have reformed insurance policies to properly reflect the
ownership of the insured property when "ownership of the
property is misdescribed [in the policy, but] the policy
correctly identifies the building [or residence] that [the]
defendant agreed to insure" (DeSantis v Dryden Mut.
Ins. Co., 241 A.D.2d 916, 916; see Fahrenholz v
Security Mut. Ins. Co. [appeal No. 2], 32 A.D.3d 1326,
1327; Crivella v Transit Cas. Co., 116 A.D.2d 1007,
1008), "ownership is not the only issue here"
(Kyong Jae Lee v Lancer Ins. Co., 104 A.D.3d 612,
612). As noted by the court, "[p]laintiffs are seeking
not merely to correct the name of the named insured on the
declarations page, but are seeking to change the homeowner
policy to a policy that does not require the homeowner to
reside at the insured premises." Stated differently, by
issuing a homeowner's policy Allstate "did not
intend to cover the risk for which plaintiffs now seek
coverage, " and therefore reformation of the insurance
policy is not permissible here (Kyong Jae Lee, 104
A.D.3d at 612).
further conclude that the court properly granted the Garcia
defendants' motion for summary judgment dismissing the
amended complaint insofar as asserted against them. "As
a general principle, insurance brokers have a common-law duty
to obtain requested coverage for their clients within a
reasonable time or inform the client of the inability to do
so' " (Voss v Netherlands Ins. Co., 22
N.Y.3d 728, 734). Nonetheless, " they have no continuing
duty to advise, guide or direct a client to obtain additional
coverage' " (Sawyer v Rutecki, 92 A.D.3d
1237, 1237, lv denied 19 N.Y.3d 804).
"Exceptional and particularized situations may arise in
which insurance agents, through their conduct or by express
or implied contract with customers and clients, may assume or
acquire duties in addition to those fixed at common law"
(Murphy v Kuhn, 90 N.Y.2d 266, 272). "For
instance, where a special relationship' develops between
an agent and the insured, the agent may be held to have
assumed duties in addition to merely obtain[ing] requested
coverage' " (Sawyer, 92 A.D.3d at 1237).
"Such a special relationship may arise where (1) the
agent receives compensation for consultation apart from
payment of the premiums... [;] (2) there was some interaction
regarding a question of coverage, with the insured relying on
the expertise of the agent...; or (3) there is a course of
dealing over an extended period of time which would have put
objectively reasonable insurance agents on notice that their
advice was being sought and specially relied on' "
(id. at 1237-1238).
noted in Voss, "in the ordinary broker-client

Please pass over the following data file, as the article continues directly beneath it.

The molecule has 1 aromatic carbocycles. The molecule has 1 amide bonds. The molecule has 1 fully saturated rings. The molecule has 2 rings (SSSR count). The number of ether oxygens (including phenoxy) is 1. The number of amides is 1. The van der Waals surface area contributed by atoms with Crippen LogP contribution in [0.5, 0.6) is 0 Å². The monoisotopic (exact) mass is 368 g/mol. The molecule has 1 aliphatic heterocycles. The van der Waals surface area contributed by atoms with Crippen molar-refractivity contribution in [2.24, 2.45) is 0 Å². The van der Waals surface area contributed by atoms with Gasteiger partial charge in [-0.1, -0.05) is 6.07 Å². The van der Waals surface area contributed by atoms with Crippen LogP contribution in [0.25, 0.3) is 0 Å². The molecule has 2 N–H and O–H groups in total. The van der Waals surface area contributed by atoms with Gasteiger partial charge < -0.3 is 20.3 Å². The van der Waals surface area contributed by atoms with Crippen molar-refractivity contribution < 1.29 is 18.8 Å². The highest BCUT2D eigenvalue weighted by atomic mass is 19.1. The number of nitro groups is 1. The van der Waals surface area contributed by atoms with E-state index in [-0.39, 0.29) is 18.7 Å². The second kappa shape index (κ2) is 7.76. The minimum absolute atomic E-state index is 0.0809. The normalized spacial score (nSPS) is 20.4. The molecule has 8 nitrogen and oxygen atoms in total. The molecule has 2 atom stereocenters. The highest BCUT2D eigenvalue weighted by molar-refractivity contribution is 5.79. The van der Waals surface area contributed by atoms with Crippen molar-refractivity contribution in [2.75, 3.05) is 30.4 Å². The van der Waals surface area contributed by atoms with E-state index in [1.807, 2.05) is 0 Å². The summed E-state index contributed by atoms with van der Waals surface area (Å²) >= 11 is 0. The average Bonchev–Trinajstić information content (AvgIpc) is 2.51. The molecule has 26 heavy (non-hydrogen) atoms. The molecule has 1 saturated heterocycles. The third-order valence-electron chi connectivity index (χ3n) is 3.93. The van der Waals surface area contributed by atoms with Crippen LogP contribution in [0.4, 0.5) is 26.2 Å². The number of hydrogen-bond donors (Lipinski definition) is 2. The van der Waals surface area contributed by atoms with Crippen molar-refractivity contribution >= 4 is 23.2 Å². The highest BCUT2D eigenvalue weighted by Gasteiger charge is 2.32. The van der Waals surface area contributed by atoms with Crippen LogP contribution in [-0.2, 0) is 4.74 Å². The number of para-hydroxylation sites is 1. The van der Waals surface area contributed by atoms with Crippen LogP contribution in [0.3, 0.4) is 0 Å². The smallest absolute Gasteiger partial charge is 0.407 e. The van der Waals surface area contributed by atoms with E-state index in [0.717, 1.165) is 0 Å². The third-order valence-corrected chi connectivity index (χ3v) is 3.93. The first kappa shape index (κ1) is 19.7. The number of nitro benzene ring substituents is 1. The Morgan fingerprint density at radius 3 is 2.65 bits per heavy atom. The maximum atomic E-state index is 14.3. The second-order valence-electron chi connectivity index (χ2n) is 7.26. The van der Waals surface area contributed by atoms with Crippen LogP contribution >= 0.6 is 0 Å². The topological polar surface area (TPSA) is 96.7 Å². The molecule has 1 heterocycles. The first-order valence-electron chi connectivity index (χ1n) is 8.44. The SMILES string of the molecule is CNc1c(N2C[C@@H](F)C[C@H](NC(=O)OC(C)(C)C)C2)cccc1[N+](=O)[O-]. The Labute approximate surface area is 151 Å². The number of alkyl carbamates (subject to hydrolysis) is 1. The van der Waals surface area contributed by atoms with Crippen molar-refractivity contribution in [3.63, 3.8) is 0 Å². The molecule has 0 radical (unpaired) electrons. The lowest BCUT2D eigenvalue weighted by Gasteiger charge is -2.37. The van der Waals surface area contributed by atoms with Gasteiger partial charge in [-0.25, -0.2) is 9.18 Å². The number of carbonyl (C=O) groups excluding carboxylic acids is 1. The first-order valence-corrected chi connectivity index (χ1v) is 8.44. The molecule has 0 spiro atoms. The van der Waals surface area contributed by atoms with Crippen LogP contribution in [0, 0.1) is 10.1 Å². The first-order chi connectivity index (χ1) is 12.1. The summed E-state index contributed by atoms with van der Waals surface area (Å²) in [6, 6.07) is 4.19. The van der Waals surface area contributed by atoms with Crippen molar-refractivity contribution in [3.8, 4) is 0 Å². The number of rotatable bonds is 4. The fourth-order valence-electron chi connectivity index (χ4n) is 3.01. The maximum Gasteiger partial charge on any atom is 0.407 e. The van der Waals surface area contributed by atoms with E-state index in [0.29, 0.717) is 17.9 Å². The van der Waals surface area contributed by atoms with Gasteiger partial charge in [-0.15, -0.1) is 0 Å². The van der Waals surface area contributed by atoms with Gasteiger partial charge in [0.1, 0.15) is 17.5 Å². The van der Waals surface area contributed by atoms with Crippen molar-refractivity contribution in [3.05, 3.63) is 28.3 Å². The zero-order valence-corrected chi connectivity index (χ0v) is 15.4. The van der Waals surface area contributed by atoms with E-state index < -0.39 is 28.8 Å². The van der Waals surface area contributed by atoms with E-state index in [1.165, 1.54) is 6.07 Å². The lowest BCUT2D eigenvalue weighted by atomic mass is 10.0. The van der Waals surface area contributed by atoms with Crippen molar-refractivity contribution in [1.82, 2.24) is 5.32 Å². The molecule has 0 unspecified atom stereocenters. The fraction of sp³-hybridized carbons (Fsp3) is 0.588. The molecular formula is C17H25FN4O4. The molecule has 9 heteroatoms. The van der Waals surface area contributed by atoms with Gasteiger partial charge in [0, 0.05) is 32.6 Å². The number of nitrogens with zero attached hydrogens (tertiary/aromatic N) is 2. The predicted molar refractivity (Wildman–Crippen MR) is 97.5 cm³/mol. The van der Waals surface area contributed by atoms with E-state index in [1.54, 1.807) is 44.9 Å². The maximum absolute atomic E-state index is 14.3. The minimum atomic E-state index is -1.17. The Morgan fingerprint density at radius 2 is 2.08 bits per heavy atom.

setting, the client may prevail in a negligence action only
where it can establish that it made a particular request to
the broker and the requested coverage was not procured"
(id. at 734). Here, as in Voss, plaintiffs
are not pursuing this theory of liability; rather, their
"claim[s] hinge on the existence of a special
relationship" (id. at 735).
conclude that the Garcia defendants met their initial burden
of establishing that they did not have a special relationship
with decedent or plaintiffs, and plaintiffs failed to raise a
triable issue of fact (see generally Zuckerman v City of
New York, 49 N.Y.2d 557, 562). First, there is no
dispute that the Garcia defendants did not receive
compensation from decedent or plaintiffs over and above the
commissions they received for the Allstate insurance policy
they had provided. Second, plaintiffs failed to establish
that there was any question concerning coverage of
decedent's property, and that decedent or plaintiffs
relied on Garcia's expertise in resolving that question;
indeed, the record establishes that decedent and plaintiffs
were not so much concerned with drawing on Garcia's
expertise as with providing some business to Garcia, whom
they considered a good friend (see Sawyer, 92 A.D.3d
at 1238; Chase's Cigar Store v Stam Agency, 281
A.D.2d 911, 912). Lastly, the Garcia defendants established
that the third and final special relationship category does
not apply inasmuch as the parties clearly did not have
"a course of dealing" that lasted "an extended
period of time." As the court pointed out, "[t]here
is no question that the [decedent and plaintiffs] had no
prior insurance client-broker/agent relationship with the
Garcia [d]efendants before the subject transaction with
respect to insuring the [subject property]." Moreover,
the parties' entire "course of dealing" at the
time of the fire was less than 3 years (see generally
Murphy, 90 N.Y.2d at 272). Even accepting as true
plaintiffs' contentions that Garcia knew of